LK:  I grew up with Nintendo (the original) in the late 80’s.  As with most kids, my Nintendo was eventually sold off in a garage sale as the family upgraded to better and newer video game systems.  Sometime around 1998, my brother brought home an NES system with a handful of games which he purchased at a flea-market.  I was hooked.  We played for hours on that system, bringing back all my childhood memories.

For the next 5 years I made it a personal mission to collect as many NES games as I could; I completed my NES collection a few years later.  In the process, I discovered that there were many NES games in development that were never released for one reason or another (mostly due to marketing pulling the plug in the last minute).  These game prototypes went home with the engineers and eventually made it into the hands of game collectors, such as myself.  These collectors proceeded to dump the games from these prototype boards and provide them for free on the Internet.  Gamers are now able to play these games on their computers using NES emulators.
Over the next decade, it grew to not only reproduce never before released games, but also game hacks, such as the community based hack to Tecmo Superbowl.
TL: What is your background?

LK:  From a very young age I was interested more in how toys worked rather than play with them.  Every new toy I ever got, I proceeded to disassemble it, learn what made it function, and then put it back together.  Over the years, as my interest in electronics grew, the tools of the trade naturally grew with it: soldering stations, desoldering stations, memory chip programmers and erasers.

TL: How did you figure out what hardware you needed?

LK:  There’s a big community out there (thanks to the Internet) that can help anyone do what I do.  Someone just has to be driven enough, and invest enough time/money in this hobby.  It’s also not that expensive to get started.  I started with a cheap 40$ programmer and 5$ soldering iron.  These tools will suffice for half a dozen reproduction carts, but for any significant volume, investing in professional equipment is a must as with any “hobby”.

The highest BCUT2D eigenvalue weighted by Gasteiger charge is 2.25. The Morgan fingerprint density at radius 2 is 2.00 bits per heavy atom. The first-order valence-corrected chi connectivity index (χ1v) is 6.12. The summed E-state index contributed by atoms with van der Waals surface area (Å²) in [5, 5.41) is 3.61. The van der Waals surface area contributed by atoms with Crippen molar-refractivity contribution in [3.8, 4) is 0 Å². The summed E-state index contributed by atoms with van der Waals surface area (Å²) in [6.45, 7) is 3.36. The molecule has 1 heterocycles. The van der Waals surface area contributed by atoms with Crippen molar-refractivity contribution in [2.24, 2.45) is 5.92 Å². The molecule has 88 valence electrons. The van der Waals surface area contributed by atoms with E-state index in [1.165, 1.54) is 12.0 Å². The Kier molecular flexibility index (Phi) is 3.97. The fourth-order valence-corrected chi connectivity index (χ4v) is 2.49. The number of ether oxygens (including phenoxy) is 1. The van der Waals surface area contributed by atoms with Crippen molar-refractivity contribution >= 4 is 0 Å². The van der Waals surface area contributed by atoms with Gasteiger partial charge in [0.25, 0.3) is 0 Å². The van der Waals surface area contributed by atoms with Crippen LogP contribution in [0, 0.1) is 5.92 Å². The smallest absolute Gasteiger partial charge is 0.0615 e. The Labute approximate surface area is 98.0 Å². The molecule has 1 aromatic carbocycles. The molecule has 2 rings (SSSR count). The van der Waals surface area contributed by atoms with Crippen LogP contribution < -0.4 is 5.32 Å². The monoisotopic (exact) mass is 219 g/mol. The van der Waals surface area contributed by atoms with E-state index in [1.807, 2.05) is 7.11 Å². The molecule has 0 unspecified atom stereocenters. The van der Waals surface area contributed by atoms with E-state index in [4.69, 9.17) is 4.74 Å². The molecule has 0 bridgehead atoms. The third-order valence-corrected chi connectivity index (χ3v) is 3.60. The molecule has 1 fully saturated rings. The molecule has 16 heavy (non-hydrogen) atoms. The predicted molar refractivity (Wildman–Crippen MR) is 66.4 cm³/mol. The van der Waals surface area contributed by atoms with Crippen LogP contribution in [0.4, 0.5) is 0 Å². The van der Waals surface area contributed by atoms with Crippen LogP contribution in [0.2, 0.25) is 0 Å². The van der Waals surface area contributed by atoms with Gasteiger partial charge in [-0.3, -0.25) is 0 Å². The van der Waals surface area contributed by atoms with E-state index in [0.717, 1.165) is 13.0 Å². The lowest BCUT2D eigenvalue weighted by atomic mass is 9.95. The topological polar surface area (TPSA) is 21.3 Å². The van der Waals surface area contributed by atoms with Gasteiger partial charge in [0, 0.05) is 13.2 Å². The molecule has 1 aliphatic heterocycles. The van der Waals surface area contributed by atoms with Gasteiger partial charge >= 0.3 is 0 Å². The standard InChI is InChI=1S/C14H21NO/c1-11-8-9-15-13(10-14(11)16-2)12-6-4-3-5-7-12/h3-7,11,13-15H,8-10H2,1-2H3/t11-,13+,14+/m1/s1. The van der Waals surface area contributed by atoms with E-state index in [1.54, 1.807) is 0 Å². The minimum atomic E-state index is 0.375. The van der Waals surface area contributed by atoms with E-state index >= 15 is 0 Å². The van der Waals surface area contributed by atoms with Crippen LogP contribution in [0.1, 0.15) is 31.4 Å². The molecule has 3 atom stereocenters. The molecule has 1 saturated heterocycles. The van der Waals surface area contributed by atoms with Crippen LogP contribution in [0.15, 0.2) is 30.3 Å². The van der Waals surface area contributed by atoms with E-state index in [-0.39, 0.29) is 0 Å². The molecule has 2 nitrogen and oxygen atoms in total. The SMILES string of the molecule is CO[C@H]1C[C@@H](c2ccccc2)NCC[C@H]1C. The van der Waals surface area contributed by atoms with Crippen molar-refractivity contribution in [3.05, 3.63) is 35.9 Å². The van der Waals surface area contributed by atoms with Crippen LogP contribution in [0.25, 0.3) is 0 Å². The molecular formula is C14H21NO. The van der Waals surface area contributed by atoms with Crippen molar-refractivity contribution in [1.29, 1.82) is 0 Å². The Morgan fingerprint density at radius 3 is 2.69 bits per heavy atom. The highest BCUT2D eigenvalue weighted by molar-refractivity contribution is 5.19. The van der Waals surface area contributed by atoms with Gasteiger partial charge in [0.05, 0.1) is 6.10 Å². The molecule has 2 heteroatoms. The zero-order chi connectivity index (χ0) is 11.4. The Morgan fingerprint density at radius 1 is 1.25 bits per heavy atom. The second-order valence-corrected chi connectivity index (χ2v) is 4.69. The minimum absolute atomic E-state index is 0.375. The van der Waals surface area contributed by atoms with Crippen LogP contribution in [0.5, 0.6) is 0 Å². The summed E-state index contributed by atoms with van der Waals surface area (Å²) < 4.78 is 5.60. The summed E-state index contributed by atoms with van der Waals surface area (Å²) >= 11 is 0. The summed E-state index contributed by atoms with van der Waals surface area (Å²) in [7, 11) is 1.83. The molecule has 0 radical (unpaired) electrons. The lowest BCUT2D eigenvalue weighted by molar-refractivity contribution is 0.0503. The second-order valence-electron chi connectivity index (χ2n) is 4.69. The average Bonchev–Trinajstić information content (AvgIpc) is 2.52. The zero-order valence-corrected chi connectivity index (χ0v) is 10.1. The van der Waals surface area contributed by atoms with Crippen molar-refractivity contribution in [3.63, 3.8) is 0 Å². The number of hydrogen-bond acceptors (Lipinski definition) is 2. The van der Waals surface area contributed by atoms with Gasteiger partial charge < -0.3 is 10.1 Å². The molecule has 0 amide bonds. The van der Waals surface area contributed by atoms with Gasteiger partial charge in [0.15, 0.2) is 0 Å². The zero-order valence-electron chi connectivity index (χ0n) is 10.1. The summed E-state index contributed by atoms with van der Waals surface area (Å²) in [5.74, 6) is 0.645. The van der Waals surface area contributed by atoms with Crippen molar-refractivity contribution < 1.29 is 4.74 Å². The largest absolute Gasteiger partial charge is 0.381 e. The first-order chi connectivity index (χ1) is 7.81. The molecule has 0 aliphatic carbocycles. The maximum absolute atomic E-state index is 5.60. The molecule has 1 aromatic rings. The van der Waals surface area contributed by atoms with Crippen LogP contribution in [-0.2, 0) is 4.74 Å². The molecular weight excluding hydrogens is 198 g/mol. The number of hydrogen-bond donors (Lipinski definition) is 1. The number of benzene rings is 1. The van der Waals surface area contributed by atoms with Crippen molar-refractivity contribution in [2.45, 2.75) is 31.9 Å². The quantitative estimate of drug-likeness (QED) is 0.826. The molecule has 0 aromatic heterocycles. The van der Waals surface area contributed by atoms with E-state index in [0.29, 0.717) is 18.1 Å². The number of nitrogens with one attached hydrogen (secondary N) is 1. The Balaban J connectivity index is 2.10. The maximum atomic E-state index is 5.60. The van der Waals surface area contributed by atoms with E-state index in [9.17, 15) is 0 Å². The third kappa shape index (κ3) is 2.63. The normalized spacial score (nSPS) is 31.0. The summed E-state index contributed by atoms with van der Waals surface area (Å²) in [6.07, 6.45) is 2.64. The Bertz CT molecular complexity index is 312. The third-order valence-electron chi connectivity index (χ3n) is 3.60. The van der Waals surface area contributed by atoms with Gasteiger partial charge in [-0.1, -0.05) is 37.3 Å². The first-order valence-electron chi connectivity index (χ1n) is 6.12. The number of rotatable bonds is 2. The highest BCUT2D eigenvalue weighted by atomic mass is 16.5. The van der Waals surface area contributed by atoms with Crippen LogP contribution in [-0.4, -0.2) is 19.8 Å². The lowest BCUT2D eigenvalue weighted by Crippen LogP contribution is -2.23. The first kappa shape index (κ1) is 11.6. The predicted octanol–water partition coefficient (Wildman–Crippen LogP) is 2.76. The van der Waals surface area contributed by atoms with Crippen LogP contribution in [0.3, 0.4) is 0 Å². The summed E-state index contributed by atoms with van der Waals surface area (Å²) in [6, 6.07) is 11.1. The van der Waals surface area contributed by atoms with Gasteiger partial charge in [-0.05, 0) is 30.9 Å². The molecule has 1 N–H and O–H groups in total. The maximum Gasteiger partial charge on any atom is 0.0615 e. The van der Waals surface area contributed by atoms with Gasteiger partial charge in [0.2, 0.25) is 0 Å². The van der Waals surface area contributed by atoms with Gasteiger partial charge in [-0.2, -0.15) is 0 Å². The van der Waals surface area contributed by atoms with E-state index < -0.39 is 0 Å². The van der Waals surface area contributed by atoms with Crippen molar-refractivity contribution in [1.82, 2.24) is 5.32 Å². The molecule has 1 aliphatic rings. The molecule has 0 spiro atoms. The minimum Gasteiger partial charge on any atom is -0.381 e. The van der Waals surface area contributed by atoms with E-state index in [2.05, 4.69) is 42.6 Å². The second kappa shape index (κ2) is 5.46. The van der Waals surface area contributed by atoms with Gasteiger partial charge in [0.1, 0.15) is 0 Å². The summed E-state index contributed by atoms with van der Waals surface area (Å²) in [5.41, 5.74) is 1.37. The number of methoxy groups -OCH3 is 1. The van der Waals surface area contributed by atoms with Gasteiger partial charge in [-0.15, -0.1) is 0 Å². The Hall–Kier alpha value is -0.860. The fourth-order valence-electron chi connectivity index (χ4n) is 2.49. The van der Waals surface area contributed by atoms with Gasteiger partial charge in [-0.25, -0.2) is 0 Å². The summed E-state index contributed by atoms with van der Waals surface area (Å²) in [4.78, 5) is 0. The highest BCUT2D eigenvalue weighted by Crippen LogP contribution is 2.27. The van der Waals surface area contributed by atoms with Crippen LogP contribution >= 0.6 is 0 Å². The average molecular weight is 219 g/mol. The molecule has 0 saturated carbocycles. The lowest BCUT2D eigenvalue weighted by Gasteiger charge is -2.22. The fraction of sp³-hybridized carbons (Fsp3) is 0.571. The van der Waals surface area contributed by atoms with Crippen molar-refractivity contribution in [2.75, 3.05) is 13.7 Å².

I use the word hobby because that’s what NES reproduction is for me.  A hobby that fills my time most evenings when my kids are asleep.  I’m fortunate enough to have a very good full time job where I don’t need to supplement my income with making these games – I consider it a way of giving back to the community, for gamers such as myself.  This is the main reason why I never raised my prices for reproductions in a decade.
NES Reproductions - A Collector and Gamer's Dream
 TL: How long does it take to create a cartridge?

LK:  On average, about 30-45 minutes per cart.  Surprising, the finishing touches on a cart (making the label, cleaning the cart, installing the cart, and testing it) take a lot more time than the actual electronic desoldering/soldering of new memory chips process.

TL:  Of the 52 titles listed on your site what’s the most popular title?

LK:   Earthbound followed by Super Mario Brothers 2 (Japan) by far; both made by Nintendo, and both killed for silly reasons.

Earthbound courtesy of NES Reproductions

Earthbound courtesy of NES Reproductions